The last time I wrote to all of you I had just attended a wedding, a significant moment we share in community that reminds us of sacrifice and love. And now I have just attended a funeral, a significant moment that reminds us of grace and legacy.
About two weeks ago, my grandfather passed away after complications with heart surgery. He was a man who cared about his family, and desired relationship, but did not follow Jesus in his life. This created many difficult chapters for my Grandfather. I am thankful that in recent years my family has been able to reestablish healthy relationships with him, and we have some hope that he responded to the gospel at the end of his life.
At the funeral, the pastor, who didn't know my grandfather, commented that two things that stuck out to him in the various eulogies by family members were the legacy of a man, and the thread of the gospel. Even though there were many rocky times in my family, in the room were all the lives my grandfather influenced – his legacy. And, by God's grace, many of those people in the room have experienced the joy of accepting the gospel message. Many stories of joy and difficulty, fun times and difficult times revealed a thread of God's redemptive work in our family.
My grandfather's funeral ended up being the same weekend as my big fall race I had been training for. Against some common sense, and the advice of my doctor, I am a bit of a hard-core runner. I gladly exchange some tight muscles and sore knees to that feeling of sailing along, heart pounding, and the thrill of finishing a good run. God often teaches me simple lessons on my runs, and the length gives me time to reflect and deepen my understanding. It has been natural for me to reflect about my Grandfather and about legacy on recent runs.
I've been enjoying the colors of autumn and noticing again the majesty of trees. I feel like I don't really notice trees during the summer, they are just there. But then, suddenly, they burst forth in color – screaming at our eyes, “look at me!” I just ran a race on Saturday, and honestly it was not my best run even though it was a PR (personal record) for that particular distance. Actually, it was probably my worst run ever in competition. It was really cold, my muscles were sore, and I never hit a good stride. The entire journey felt labored and challenging. I was glad to finish, but frustrated with my overall performance.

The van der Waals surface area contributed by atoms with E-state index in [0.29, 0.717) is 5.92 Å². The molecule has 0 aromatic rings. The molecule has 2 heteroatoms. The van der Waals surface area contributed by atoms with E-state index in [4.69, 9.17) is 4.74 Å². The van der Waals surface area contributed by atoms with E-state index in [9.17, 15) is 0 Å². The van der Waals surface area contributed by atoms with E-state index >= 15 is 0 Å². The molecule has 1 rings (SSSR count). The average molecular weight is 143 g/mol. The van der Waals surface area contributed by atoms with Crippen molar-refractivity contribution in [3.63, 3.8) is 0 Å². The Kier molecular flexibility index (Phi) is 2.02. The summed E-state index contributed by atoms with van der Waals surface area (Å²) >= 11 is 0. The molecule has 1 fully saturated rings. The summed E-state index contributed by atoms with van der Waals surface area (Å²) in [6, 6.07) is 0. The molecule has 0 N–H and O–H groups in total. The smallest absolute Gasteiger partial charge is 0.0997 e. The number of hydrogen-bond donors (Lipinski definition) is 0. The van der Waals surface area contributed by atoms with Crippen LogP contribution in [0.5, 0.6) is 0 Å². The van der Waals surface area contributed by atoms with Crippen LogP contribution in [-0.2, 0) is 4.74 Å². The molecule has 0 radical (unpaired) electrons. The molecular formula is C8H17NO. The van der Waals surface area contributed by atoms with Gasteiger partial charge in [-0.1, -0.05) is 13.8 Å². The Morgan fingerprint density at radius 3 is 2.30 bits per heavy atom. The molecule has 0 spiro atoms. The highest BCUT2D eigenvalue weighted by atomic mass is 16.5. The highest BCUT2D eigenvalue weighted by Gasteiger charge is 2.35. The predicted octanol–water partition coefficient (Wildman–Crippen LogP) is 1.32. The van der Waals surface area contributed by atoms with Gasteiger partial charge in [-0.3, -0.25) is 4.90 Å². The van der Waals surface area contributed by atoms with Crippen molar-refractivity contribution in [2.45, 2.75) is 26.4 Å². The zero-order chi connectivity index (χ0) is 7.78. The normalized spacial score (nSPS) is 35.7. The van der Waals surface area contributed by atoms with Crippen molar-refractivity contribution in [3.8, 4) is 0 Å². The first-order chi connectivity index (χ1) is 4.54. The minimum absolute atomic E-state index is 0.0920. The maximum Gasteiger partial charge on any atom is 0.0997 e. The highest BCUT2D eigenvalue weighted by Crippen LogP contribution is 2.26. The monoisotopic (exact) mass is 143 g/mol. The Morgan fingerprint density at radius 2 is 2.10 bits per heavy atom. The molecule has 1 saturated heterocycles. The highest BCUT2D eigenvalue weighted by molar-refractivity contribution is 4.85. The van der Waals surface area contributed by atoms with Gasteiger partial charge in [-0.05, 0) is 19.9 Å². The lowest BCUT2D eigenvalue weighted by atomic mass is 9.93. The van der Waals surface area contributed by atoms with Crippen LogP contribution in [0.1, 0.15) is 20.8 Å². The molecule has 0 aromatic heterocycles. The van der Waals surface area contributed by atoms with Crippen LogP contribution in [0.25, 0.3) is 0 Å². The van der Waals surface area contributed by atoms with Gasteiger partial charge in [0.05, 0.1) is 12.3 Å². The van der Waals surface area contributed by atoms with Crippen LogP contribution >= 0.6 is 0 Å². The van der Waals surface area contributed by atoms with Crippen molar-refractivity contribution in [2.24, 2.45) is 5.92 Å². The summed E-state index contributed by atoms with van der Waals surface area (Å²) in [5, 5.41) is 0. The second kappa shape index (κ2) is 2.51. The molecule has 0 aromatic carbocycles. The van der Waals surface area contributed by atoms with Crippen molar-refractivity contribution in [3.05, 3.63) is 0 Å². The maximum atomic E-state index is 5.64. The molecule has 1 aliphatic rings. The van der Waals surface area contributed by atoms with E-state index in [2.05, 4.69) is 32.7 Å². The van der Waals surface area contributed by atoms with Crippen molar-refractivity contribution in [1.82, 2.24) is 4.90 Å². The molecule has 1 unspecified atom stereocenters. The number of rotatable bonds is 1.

The first lesson I have been learning from running lately is that what place we finish pales in comparison to the way that the race is run. I think I've heard this analogy many times in my life, but it means so much more now that I am actually a runner. (side note: experience makes lessons come alive) Even though I had my best time ever, I felt terrible after the race because I had not done well throughout. How often we focus on how we compare to others at the finish line rather than making each moment a quality response of praise to our creator.
The second lesson I have been learning is a more simple and reflective truth: God is always creating beauty and redemption. Even though the leaves are dying and the trees are doing dormant, beauty emerges – it shouts at us. It's been a gentle reminder that all of God's works are redemptive. He is making all things new and beautiful. No matter what we are facing, or fear we will face in the future, it is all for His glory and the good of His children.
Sitting there at the funeral, I was reminded that our success in life is not measured in all the results of our work, but rather the legacy we leave with those we love. We all reach the finish line, either quickly or slowly, but what matters is how we run the race. As I sat there listening to my Uncle describe his love for his brother even though they had fought for many years, I was reminded that God brings redemption and healing, even through death.
Brian Simmons, president of ACSI, often reminds us that we should have the 10 and 10,000 year goal in mind for ourselves and our students. Do we know what God is calling us to work toward in the short term, are we focusing on our pace, our muscles, our stride? And are we confident we will be sharing in eternity with our Heavenly Father 10,000 years from now – sharing that experience with those we have shared Christ with in this life?
BCS family, I challenge you: Are we leading our students to a finish line with a the thread of the gospel woven throughout their whole race? Are we helping our students measure success in the right way: by Kingdom building not treasure building? I challenge you to teach our students to measure success by lives impacted for Christ, not high grade percentages, promotions, popularity, or politics. I challenge you to develop the 10 and 10,000 year view for your life and in the lives of those you impact.
Run well my friends.
Grace and Peace,
Philip S. Warner, administrator of Berks Christian School.